Three years is a fairly typical length of time for a band to spend between albums. With touring cycles, writing, recording and the inevitable setbacks, most artists would admit they’d want four or even five years—an eternity in an age of instant gratification. For some reason, the span between Polyenso’s One Big Particular Loop and forthcoming record, Pure in the Plastic, feels like ages.
Before Polyenso, Alex Schultz, Denny Agosto and Brennan Taulbee, played in Oceana, your garden-variety, late aughts “screamo” band. Maybe the clean break from pallid post-hardcore to an amalgamation of neo-soul, indie, hip-hop and progressive was what made the wait feel so long.
One Big Particular Loop whet listeners’ appetites, but 13 tracks were not enough. Comment sections of Facebook and YouTube seemed to shout: “This is what these guys were capable of this whole time? Dammit, give us more. Now!”
Pure in the Plastic is finally here. I spoke with band about the process of creating it as well as what inspires them to write music that is so refreshing.
In the past, people have compared you to Radiohead, but I’m picking up a lot of Flying Lotus on this new record. What were you guys listening to while you recorded Pure in the Plastic?
Alex: I think that there’s this unspoken genre of music that gets created in our minds around the three of us. Like, we’ll listen to Flying Lotus, we’ll listen to Paul Simon, Sufjan Stevens and we’ll listen to a Tribe Called Quest. Those are four artists that have almost no relation. We listen to them constantly.
How soon after One Big Particular Loop came out did you start writing Pure in the Plastic?
Denny: We were kind of already writing.
Brennan: We were already writing while we were kind of touring and still promoting One Big Particular Loop. I wouldn’t say that we’re impatient people—we just love writing music so we started as soon as we possibly could without overwhelming ourselves.
It feels like it’s taken a while for the record to finally get here. Were there setbacks?
Alex: Yeah, you could say that, but it wasn’t really about the setbacks, because the setbacks in the grand scheme of things didn’t really compare to the situation we were in.
What was the situation you were in?
Alex: We were presented with a really unique opportunity. A couple years ago some friends of ours brought us into this beautiful million dollar studio in the middle of town, just in a weird location, and introduced us to this producer, Jason, and he ended up loving our sound and we loved his energy and we all clicked. We got in the studio a month later and started recording and we ended up being in there for two years. He’s the owner’s brother-in-law. He pretty much gave us unlimited access to this studio, which is of course an artist’s dream and we just milked it for everything it was worth.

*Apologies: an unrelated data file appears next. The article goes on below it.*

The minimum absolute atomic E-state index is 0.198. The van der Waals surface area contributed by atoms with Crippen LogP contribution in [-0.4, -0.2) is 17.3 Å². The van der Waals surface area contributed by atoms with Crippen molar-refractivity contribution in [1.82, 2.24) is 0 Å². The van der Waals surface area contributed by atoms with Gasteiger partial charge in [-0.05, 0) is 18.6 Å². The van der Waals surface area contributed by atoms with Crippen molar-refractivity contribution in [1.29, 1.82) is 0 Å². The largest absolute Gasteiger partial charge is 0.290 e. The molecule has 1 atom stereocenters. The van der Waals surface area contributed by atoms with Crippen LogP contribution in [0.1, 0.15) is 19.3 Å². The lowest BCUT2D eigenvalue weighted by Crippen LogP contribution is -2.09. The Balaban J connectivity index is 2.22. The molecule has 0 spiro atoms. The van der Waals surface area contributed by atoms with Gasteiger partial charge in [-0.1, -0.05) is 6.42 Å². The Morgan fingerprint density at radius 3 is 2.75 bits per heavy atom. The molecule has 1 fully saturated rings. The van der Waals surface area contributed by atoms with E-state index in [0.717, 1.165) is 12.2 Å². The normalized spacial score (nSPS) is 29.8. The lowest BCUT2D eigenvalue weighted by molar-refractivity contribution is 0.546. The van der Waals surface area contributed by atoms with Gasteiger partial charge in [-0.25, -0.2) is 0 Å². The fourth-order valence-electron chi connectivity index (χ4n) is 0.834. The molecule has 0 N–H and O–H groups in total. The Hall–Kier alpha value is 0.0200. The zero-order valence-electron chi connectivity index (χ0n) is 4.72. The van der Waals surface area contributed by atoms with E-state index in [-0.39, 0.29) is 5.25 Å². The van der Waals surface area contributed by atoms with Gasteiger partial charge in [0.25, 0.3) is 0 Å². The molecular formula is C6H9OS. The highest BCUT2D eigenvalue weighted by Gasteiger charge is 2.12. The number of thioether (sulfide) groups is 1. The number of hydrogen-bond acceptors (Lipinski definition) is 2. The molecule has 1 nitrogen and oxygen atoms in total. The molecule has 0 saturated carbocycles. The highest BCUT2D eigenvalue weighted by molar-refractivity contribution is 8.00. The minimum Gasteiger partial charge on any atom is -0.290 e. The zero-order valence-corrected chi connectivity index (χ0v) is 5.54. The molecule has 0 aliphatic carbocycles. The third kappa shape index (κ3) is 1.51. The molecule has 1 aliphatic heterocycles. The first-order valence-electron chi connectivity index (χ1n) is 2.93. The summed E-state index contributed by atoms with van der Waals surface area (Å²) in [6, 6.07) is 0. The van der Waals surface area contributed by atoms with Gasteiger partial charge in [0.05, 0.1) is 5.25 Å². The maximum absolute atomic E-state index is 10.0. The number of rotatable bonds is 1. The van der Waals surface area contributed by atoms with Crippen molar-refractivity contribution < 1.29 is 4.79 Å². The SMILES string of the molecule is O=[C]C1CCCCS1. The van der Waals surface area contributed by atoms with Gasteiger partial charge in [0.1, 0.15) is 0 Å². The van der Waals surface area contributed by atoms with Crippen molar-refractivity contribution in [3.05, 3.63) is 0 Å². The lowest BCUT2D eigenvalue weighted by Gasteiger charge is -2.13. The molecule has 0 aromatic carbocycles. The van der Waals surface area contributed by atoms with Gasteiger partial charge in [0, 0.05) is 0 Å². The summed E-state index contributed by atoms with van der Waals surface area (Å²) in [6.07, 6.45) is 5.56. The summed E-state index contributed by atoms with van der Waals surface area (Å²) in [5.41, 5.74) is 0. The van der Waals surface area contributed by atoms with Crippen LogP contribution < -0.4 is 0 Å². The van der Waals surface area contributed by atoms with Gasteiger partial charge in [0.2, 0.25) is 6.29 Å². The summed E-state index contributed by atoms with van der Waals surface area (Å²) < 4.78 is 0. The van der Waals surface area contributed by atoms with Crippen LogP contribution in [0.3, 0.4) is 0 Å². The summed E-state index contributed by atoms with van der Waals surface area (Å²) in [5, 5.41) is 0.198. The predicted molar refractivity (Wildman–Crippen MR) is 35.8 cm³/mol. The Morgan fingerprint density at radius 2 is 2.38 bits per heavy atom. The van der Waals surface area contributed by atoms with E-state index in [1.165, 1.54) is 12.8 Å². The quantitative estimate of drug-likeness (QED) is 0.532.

What is the big difference in recording this record versus the last?
Brennan: I would say at least 80 percent of the record was written in studio. It’s very much a studio album.
What was the writing process like?
Alex: We would demo stuff out at home on either an iMachine on the phone or on Garage Band, but mostly someone would come with a chord progression or a beat or something and lay it down. We would all just go in either at the same time or different days and just start stacking on top of it and structuring.
Like Brennan said, it was all written in the studio, which was something we’d never done before in itself. So not only was the music something we’d never explored, but also the writing style was completely different from anything we’d ever done before.
What are some of the challenges you guys had during the process of creating the record?
Denny: I think one big challenge was to get a cohesive idea writing the songs this way. You come to the studio and sometimes you feel one way or the other. You have to find the continuity that makes everything kind of come together because it’s not all made with the same vibe.
Would you guys just jam in the studio off the vibe you were feeling that day?